Black Lives Matter


EDITED: June 17 2020

My original post about the Black Lives Matter movement was not very good, and because of that, I’ve upset and disappointed some people I care deeply about. And I seek to make it right now. I’m going to explain why some of the things I said and the way that I said them don’t work and don’t help.

Perhaps others like myself who are not Black, but who seek to be friends to those in the BLM movement, can learn a few things from my mistakes. So now I’ll go through and highlight where I have fucked up while introducing a few things I have learned so far, about what a true and authentic practice of anti-racism could look like.


1. Making it all about me and my white guilt:

In my post that was originally supposed to be about the BLM movement and promoting a black artist friend of mine, I wrote an entire piece that was all about me. It’s about what I’m dealing with, how I feel, my guilt, my shame, and that’s not helpful. It doesn’t deal with the actual message of the BLM movement. It’s more laziness on my part, because I’m not taking the time to fully research and speak from my heart about what I’m seeing happen in the world right now and what I’m going to do about it to help  transform it within myself  and my community.

There is no good excuse for ignorance, I acknowledge that I did this because I didn’t know any better way to write about this issue on my personal blog, without an interview and quotes from an expert or someone with authority on the subject, and I didn’t have those. I also didn’t do enough research to pull quotes from those who are blogging on the subject. 

Usually, my blog is all about me and my personal experience and how I see and feel about certain things. It’s about confessing or “telling on myself” when I realize I’m doing something that doesn’t work, and that was my intention with the original post. And it backfired, because this is a really important issue and I didn’t say enough about that issue that wasn’t about me, or looking good.

Like a lot of white people, I’ve been feeling a lot of guilt and shame lately over not doing more to support this movement. But I’m struggling to figure out what I can do to help, since I don’t feel safe going out to protest, or gathering in large groups at this time of the coronavirus. 

I’ve been wondering, what I could say or do that would really make any difference? As I often do in all areas of my life, I freeze in that indecision, in that land of fear and uncertainty, I don’t know what to do, so I do nothing, and that just doesn’t work. I’ve been doing nothing for far too long.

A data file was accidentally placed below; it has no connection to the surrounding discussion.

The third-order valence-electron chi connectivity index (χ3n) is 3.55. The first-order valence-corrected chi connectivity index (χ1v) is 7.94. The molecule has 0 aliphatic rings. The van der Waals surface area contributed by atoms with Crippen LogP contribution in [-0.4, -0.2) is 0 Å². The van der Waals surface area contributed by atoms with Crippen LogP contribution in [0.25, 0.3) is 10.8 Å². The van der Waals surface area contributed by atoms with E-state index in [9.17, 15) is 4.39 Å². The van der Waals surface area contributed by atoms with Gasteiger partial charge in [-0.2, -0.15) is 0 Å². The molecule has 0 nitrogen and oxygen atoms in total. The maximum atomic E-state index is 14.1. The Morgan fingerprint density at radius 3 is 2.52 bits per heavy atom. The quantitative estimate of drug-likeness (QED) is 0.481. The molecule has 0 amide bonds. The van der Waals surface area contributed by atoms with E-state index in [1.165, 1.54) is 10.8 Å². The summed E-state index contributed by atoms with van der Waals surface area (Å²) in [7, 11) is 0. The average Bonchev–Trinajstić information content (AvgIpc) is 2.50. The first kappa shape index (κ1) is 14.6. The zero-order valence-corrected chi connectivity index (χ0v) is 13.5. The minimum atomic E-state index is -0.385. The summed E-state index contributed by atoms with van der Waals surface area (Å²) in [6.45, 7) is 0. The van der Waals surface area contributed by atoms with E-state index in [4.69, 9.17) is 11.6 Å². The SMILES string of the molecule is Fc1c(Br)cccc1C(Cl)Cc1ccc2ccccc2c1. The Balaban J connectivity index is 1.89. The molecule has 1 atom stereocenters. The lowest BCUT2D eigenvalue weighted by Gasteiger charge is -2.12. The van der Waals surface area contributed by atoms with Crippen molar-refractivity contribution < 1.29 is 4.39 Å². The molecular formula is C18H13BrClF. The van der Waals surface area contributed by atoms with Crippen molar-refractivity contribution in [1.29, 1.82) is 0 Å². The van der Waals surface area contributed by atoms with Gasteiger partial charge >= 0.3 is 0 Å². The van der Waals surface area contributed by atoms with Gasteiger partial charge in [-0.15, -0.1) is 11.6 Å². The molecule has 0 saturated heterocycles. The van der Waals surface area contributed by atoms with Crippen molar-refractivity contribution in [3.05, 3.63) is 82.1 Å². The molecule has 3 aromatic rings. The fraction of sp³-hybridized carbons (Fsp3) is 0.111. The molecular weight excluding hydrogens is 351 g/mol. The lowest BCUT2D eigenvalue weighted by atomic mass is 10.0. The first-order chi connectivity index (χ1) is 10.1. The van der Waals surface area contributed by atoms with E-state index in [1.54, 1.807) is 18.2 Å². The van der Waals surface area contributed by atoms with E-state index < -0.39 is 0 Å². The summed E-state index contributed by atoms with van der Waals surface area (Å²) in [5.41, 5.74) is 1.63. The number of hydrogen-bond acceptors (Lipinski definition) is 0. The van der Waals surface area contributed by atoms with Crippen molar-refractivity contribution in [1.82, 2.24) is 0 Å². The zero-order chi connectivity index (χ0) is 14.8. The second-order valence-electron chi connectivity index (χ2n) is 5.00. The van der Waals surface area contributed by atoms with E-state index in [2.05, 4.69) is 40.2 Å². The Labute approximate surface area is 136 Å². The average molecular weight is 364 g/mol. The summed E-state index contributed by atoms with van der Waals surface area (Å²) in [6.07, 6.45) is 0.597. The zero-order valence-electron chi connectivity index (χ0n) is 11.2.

I want BIPOC folks to know that I’m here for them, that I stand with them, and that I’m willing to help. And I will admit that like most white folks, that likely has more to do with me wanting to look good, and avoid people thinking I’m a complete racist asshole, than anything else. Because the truth is… I’m fucking lazy!

I admit, I want this to go away, I want this to be a non-issue. What comes up for me is, “we should be so much further than we are with equality by now!”, “why are we still dealing with this shit?!?” And it all just feels hopeless.

Then I think of what my BIPOC friends are dealing with right now, and realize that’s so selfish. This fight is far from over, but if we are ever going to get anywhere, I know I’ve gotta step up and start doing my part. 

2. Minimizing:

There’s a sink full of dirty dishes, I’m too lazy to clean them, and I’m looking around for someone else to do the work. What nonsense?! I’m sick to death of looking at that stinking pile, the pests are starting to swarm… it’s past time to get off my ass and clean up this mess!

Now, I did NOT mean to compare dirty dishes to racism!! That’s horrible! But I kinda just did, although unintentionally. It’s awful, it’s minimizing and clearly it’s not the same thing, and that’s not at all what I meant by this statement, and I get how it comes across that way, and how incredibly shitty that is of me. 

Clearly there is not very much harm that comes from not doing the dishes, but we are faced with the reality of what happens when we ignore our racism. It’s life threatening! People are dying, on mass, every year, as a direct result of systemic racism in our society, and most of the time nobody outside of the BIPOC community is even talking about it. And that is CRAZY! It’s CRIMINAL, and I will not stand idly by any longer. I want to be a stand for transforming that forever. The loss of human life is tragic, it’s outrageous, and I’m so sorry that I minimized it.  

What I was trying to articulate, very stupidly, is that most of us white people are just looking for an “easy out”, and are being lazy, and I was trying to “tell on myself” about that. Saying I’ve been no better than any other white person. I’m no different, and if I’m not a part of the solution than I admit I’m a part of the problem. And it’s just pure laziness on my part.